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Epistemology

Epistemology
Epistemology ( i/ᵻˌpɪstᵻˈmɒlədʒi/; from Greek ἐπιστήμη, epistēmē, meaning "knowledge", and λόγος, logos, meaning "logical discourse") is the branch of philosophy concerned with the theory of knowledge.[1] Epistemology studies the nature of knowledge, justification, and the rationality of belief. Much of the debate in epistemology centers on four areas: (1) the philosophical analysis of the nature of knowledge and how it relates to such concepts as truth, belief, and justification,[2][3] (2) various problems of skepticism, (3) the sources and scope of knowledge and justified belief, and (4) the criteria for knowledge and justification. The term 'Epistemology' was first used by Scottish philosopher James Frederick Ferrier in 1854.[a] However, according to Brett Warren, King James VI of Scotland had previously personified this philosophical concept as the character Epistemon in 1591.[5] Epistemon[edit] Etymology[edit] Knowledge[edit] Belief[edit] Truth[edit] Justification[edit] Reliabilism[edit]

https://en.wikipedia.org/wiki/Epistemology

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Axiology History[edit] Between the 5th and 6th century B.C., it was important in Greece to be knowledgeable if you were to be successful. Philosophers began to recognize that differences existed between the laws and morality of society. Socrates held the belief that knowledge had a vital connection to virtue, making morality and democracy closely intertwined. Socrates' student, Plato furthered the belief by establishing virtues which should be followed by all. Skepticism Skepticism or scepticism (see American and British English spelling differences) is generally any questioning attitude towards knowledge, facts, or opinions/beliefs stated as facts,[1] or doubt regarding claims that are taken for granted elsewhere.[2] Philosophical skepticism is an overall approach that requires all information to be well supported by evidence.[3] Classical philosophical skepticism derives from the 'Skeptikoi', a school who "asserted nothing".[4] Adherents of Pyrrhonism, for instance, suspend judgment in investigations.[5] Skeptics may even doubt the reliability of their own senses.[6] Religious skepticism, on the other hand, is "doubt concerning basic religious principles (such as immortality, providence, and revelation)".[7] Definition[edit]

Holomovement The holomovement is a key concept in David Bohm's interpretation of quantum mechanics and for his overall worldview. It brings together the holistic principle of "undivided wholeness" with the idea that everything is in a state of process or becoming (or what he calls the "universal flux"). For Bohm, wholeness is not a static oneness, but a dynamic wholeness-in-motion in which everything moves together in an interconnected process. The concept is presented most fully in Wholeness and the Implicate Order, published in 1980. How a Radical New Teaching Method Could Unleash a Generation of Geniuses You can read a version of this story in Spanish here. Pueden leer una versión de esta historia en español aquí. José Urbina López Primary School sits next to a dump just across the US border in Mexico.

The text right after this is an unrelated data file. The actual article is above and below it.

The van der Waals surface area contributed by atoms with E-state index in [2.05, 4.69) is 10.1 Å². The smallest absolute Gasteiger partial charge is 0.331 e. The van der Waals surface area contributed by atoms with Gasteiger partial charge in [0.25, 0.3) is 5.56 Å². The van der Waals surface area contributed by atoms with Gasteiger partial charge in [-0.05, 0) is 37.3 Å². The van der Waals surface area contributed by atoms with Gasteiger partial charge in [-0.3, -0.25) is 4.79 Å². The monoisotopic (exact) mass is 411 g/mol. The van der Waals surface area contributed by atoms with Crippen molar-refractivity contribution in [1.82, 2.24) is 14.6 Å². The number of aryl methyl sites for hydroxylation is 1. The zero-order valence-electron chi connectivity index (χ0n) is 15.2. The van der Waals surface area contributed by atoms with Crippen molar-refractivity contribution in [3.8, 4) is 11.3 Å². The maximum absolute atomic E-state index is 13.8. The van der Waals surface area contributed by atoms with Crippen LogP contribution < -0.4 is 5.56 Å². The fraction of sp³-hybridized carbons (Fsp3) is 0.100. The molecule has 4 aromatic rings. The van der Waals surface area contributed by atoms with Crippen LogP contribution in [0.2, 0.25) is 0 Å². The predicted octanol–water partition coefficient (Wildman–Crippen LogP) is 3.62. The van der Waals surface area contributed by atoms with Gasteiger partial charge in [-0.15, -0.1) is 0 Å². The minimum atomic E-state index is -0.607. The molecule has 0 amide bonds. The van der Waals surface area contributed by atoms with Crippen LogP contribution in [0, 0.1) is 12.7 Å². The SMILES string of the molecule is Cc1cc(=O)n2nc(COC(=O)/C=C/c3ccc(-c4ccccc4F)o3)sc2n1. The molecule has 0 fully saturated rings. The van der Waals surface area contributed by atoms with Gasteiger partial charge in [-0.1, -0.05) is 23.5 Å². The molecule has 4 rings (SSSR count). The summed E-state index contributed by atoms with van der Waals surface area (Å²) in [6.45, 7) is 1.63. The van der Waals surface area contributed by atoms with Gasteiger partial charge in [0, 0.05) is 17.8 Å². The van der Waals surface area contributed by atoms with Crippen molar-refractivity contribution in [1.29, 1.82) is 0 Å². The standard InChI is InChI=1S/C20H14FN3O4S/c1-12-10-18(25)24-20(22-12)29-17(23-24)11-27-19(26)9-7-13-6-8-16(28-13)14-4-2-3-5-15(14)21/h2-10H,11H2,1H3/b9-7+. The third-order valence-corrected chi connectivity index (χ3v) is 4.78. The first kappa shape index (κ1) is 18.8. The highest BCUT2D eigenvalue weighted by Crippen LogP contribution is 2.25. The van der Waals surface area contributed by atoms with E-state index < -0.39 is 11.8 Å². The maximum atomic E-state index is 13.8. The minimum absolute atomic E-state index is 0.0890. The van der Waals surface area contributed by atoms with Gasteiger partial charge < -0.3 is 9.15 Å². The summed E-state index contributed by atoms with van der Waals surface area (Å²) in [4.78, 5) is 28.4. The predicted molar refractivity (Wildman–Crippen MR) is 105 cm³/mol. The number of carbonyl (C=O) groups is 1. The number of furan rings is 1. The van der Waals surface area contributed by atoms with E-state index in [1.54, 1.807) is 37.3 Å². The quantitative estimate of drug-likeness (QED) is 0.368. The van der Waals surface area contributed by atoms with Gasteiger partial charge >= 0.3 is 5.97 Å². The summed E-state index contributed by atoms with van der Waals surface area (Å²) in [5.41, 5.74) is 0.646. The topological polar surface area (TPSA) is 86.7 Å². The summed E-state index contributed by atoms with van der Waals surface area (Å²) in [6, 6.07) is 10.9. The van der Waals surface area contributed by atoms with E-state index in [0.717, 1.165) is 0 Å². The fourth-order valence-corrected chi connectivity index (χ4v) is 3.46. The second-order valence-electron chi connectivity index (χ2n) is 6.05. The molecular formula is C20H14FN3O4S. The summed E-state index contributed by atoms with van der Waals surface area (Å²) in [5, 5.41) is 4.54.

Metaphysics Metaphysics is a traditional branch of philosophy concerned with explaining the fundamental nature of being and the world that encompasses it,[1] although the term is not easily defined.[2] Traditionally, metaphysics attempts to answer two basic questions in the broadest possible terms:[3] Ultimately, what is there?What is it like? Prior to the modern history of science, scientific questions were addressed as a part of metaphysics known as natural philosophy.

Ontology Parmenides was among the first to propose an ontological characterization of the fundamental nature of reality Overview[edit] Some fundamental questions[edit] Principal questions of ontology include: "What can be said to exist?""What is a thing?" Natural philosophy A celestial map from the 17th century, by the Dutch cartographer Frederik De Wit Natural philosophy or the philosophy of nature (from Latin philosophia naturalis) was the philosophical study of nature and the physical universe that was dominant before the development of modern science. It is considered to be the precursor of natural sciences such as physics. Natural science historically developed out of philosophy or, more specifically, natural philosophy. At older universities, long-established Chairs of Natural Philosophy are nowadays occupied mainly by physics professors.

Dialectical monism Dialectical Monism Principles[edit] Ideas relating to "teleological evolution" are important in some progressive interpretations of dialectical monism. However, this element has not always been present historically, and is generally not present in contemporary dialectical monisms such as Taoism. 40 websites that will make you cleverer right now The indexed web contains an incredible 14 billion pages. But only a tiny fraction help you improve your brain power. Here are 40 of the best.

Epistemology: the study of the grounds upon which we believe something to be true. Found in: 2012 - (Oliver) Succeeding With Your Literature Review by raviii Apr 10

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